Love Me TurkmenistanNicolas RighettiText by: Daniel Kimmage
Price: £14.99
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Saparmurat Niyazov, President of the Turkmen Soviet Socialist Republic of Turkmenistan, died early on 21st December 2006 in a strange new world of his own creation. His official title, bestowed on himself, was 'Turkmenbashi', or 'leader of Turkmen'.
Even the months of the year were renamed to pay homage to Niyazov and his family. By 2001 all internet cafes were closed and ballet and opera were banned, and in 2004, the state even forbade young men from growing long hair or beards and it was prohibited for newsreaders to wear make-up.

Love Me Turkmenistan is a vivid, colourful and often very humorous depiction of a country dominated by the dark shadow of its ex-leader, with full-technicolour depictions of its capital, its monuments, and its people, now released from a surreal chapter in their country's history.

Each vivid image is accompanied by an actual quote from Niyazov, forming a strong and often outrageous commentary.
ISBN: 978-1-904563-91-4
Publication Year: 2008
Binding: Hardback with padded cover
Pages: 41
Format: 200 x 200
Illustrations: 41 colour
Retail Price: UK £14.99 \ US $24.00 \ EURO €18.00 \ CAN $32.95 \ AUS $
Designer: Fruitmachine
List: Photojournalism/Current Affairs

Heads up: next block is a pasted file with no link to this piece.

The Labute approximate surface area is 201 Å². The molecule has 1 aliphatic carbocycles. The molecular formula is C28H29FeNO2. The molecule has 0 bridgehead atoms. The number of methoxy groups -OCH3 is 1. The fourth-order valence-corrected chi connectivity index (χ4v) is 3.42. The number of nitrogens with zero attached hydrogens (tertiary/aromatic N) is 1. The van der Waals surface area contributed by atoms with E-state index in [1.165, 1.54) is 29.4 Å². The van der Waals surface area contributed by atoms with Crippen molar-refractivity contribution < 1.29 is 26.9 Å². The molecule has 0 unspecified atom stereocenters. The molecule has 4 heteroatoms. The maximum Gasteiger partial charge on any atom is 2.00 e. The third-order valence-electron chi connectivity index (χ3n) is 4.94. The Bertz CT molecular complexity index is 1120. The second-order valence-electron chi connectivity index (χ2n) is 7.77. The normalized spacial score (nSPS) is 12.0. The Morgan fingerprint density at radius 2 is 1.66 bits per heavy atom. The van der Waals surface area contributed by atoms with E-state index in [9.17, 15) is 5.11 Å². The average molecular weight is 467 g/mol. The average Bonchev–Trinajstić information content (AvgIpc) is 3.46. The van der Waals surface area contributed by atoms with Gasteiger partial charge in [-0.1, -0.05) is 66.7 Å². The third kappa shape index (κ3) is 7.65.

Nicolas Righetti was born in Geneva in 1967 and studied at the Beaux-Arts de Geneve. His travels, particularly in Asia, sparked in interest in totalitarian politicians and how they are represented and this became the basis for Righetti’s work to come. Righetti is a member of the photo agency Rezo and works for numerous publications, including La Repubblica, Newsweek, The New Yorker and The New York Times.

Yes To A Rosy Future is Righetti's third book exploring how power is projected within dictatorships and capturing the megalomaniacal leaders of such regimes.

The Last Paradise, Righetti's book on North Korea (published by Olizane/Umbrage), won the 2004 Swiss Press Award in the 'Foreign' category. He then went on to receive the World Press First Prize in the category 'Portrait Stories' in 2007 for his work on the former head of Turkmenistan which was published by Trolley in the book, Love Me Turkmenistan.
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